Cornwall bar under police investigation

Patrons gather around the bar at Remington's Deli & Bar on Montreal Road in Cornwall, Ont. on Tuesday, March 17, 2020. Cornwall's police chief says the bar is the subject of an ongoing police investigation. (Newswatch Group/Bill Kingston)

CORNWALL – A Cornwall bar that defied an Ontario state of emergency order to close to stop the spread of coronavirus is now the subject of a police investigation.

In a Facebook Live chat with Mayor Bernadette Clement Thursday night, Chief Danny Aikman said the force’s Criminal Investigations Branch is handling the case surrounding Remington’s Deli and Bar at 101 Montreal Road. “We’re taking it quite seriously” and “we’re following up quite diligently,” the chief said.

“There is some indication of some communication that may or may not have been understood by the particular location in question,” Aikman said.

He says there are “significant” fines under the Provincial Offences Act for those who don’t abide by the order, issued by Ontario Premier Doug Ford Tuesday morning. Failing to comply carries a maximum fine of $750, obstructing police trying to enforce the provincial order is a maximum fine of $1,000. Aikman says parts of the Criminal Code of Canada also apply and his force is “prepared” to make arrests in executing the order.

Cornwall Police Service Sgt. Patrick Paquette indicated to Cornwall Newswatch that officers were there at least twice that Tuesday night and early Wednesday morning. Officers attended at 1:30 a.m., 30 minutes before Remington’s was originally scheduled to close, and enforced the provincial order.

“My understanding is, it (the bar) ended up closing…we ended up back there around 1:30 in the morning, at which time the establishment was closed as per the (order). There wasn’t any conflict or anything like that. We just went over and advised them they had to close and they did close without any conflict,” the sergeant said.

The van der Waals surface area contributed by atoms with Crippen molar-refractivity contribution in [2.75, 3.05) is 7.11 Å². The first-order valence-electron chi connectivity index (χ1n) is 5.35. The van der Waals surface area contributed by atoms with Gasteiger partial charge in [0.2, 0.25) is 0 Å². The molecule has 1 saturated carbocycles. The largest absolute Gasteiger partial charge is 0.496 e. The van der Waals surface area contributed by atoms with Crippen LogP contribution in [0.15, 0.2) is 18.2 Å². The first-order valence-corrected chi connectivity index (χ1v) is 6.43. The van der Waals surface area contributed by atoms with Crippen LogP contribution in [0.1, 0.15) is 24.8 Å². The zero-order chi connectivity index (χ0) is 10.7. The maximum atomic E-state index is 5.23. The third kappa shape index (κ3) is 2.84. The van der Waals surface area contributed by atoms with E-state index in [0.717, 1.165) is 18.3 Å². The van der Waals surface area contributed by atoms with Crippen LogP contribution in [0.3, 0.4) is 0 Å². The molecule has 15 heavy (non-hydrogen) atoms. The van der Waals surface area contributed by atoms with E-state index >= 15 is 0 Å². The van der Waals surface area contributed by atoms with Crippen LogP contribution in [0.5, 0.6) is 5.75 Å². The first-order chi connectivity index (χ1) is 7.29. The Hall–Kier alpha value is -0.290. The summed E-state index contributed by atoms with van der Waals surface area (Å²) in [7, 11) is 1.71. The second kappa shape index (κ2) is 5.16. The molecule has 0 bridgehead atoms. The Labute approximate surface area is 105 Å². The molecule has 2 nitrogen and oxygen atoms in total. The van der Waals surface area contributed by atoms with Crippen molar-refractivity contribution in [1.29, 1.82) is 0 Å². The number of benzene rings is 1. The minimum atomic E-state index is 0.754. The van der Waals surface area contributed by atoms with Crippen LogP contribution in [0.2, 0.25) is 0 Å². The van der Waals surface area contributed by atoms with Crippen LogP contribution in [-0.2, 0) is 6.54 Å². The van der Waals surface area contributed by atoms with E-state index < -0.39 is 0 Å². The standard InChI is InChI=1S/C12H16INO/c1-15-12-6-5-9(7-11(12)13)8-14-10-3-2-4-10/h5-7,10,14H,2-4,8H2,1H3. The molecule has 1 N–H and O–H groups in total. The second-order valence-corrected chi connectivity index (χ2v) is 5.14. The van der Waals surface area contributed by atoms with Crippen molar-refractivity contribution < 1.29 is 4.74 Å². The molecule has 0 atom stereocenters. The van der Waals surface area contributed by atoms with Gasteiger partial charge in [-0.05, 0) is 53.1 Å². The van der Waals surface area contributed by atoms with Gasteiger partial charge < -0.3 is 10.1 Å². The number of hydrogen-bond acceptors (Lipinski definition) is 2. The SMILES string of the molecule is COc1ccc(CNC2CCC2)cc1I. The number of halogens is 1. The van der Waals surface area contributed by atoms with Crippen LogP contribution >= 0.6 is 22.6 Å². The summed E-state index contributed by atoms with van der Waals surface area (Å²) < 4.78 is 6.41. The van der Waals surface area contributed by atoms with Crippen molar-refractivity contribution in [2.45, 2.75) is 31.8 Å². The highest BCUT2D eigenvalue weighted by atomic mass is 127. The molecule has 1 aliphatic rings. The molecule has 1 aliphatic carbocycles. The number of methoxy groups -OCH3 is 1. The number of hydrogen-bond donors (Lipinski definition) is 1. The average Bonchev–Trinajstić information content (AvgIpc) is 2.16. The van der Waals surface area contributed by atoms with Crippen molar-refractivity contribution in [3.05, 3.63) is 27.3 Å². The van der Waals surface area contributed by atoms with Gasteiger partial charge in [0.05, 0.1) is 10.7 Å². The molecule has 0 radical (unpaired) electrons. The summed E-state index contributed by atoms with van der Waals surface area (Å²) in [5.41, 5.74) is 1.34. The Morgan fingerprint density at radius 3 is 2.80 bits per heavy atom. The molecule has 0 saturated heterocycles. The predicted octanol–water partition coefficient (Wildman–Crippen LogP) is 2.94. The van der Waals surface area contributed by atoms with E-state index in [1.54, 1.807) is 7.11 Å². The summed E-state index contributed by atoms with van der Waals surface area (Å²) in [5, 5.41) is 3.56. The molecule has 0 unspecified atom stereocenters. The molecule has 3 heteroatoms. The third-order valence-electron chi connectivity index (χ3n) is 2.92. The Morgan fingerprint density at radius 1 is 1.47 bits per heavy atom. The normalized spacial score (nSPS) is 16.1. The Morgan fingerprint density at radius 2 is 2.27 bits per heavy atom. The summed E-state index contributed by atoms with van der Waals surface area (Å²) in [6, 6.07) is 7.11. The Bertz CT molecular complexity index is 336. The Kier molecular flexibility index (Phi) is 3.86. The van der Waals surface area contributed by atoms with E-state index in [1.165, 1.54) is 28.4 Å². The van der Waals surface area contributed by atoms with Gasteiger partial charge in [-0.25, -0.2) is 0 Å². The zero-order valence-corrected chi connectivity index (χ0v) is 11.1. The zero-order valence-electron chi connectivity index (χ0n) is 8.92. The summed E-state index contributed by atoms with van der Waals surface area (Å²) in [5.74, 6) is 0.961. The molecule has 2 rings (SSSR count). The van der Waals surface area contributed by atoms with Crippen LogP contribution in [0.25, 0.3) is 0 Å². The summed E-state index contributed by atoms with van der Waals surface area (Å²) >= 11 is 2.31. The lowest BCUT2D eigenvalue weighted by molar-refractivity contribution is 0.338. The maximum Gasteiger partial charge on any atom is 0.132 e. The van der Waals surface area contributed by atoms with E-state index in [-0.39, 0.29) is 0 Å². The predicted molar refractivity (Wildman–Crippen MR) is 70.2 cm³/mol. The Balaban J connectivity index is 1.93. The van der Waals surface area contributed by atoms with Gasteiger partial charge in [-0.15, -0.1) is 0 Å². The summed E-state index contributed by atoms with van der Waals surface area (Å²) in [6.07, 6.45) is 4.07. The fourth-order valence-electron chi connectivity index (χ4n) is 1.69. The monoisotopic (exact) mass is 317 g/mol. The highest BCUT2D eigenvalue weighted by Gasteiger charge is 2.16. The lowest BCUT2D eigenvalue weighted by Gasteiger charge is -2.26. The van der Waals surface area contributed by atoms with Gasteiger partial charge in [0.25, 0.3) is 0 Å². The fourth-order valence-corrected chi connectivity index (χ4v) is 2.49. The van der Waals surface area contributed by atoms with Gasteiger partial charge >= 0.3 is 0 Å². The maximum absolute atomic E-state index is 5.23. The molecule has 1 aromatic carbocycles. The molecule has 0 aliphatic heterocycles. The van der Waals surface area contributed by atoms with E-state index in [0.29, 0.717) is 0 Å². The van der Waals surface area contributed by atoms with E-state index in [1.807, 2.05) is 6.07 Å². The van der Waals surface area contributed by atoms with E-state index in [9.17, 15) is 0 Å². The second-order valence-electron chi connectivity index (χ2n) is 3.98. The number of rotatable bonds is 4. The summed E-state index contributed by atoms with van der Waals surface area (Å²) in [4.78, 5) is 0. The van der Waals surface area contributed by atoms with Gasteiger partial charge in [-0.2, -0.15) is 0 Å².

On Wednesday, Premier Doug Ford called the actions of the bar “careless and reckless” and said the provincial government would be keeping an eye on the situation.

On its Facebook page Thursday afternoon, bar management claimed it was following a memo from the Eastern Ontario Health Unit that it had to close March 18 (Wednesday). That memo was issued March 16 – a day before Premier Doug Ford issued a state of emergency (March 17) Tuesday morning ordering all bars and restaurants to close immediately.

The bar also claims that it did not have a big party, but rather a “small group of family and friends around 10-15 people.” A Facebook post, which has been deleted, encouraged people to come, boasting about food and drink sales, prizes, giveaways and Celtic music. The bar added that it “has not received any fines or legal trouble for remaining open that day.”

“We would like to formally apologize to any and all who were offended by our gathering,” the message read in part.

Those on social media weren’t buying it. As of Friday morning, the post had 172 comments – almost all of them not accepting the apology.

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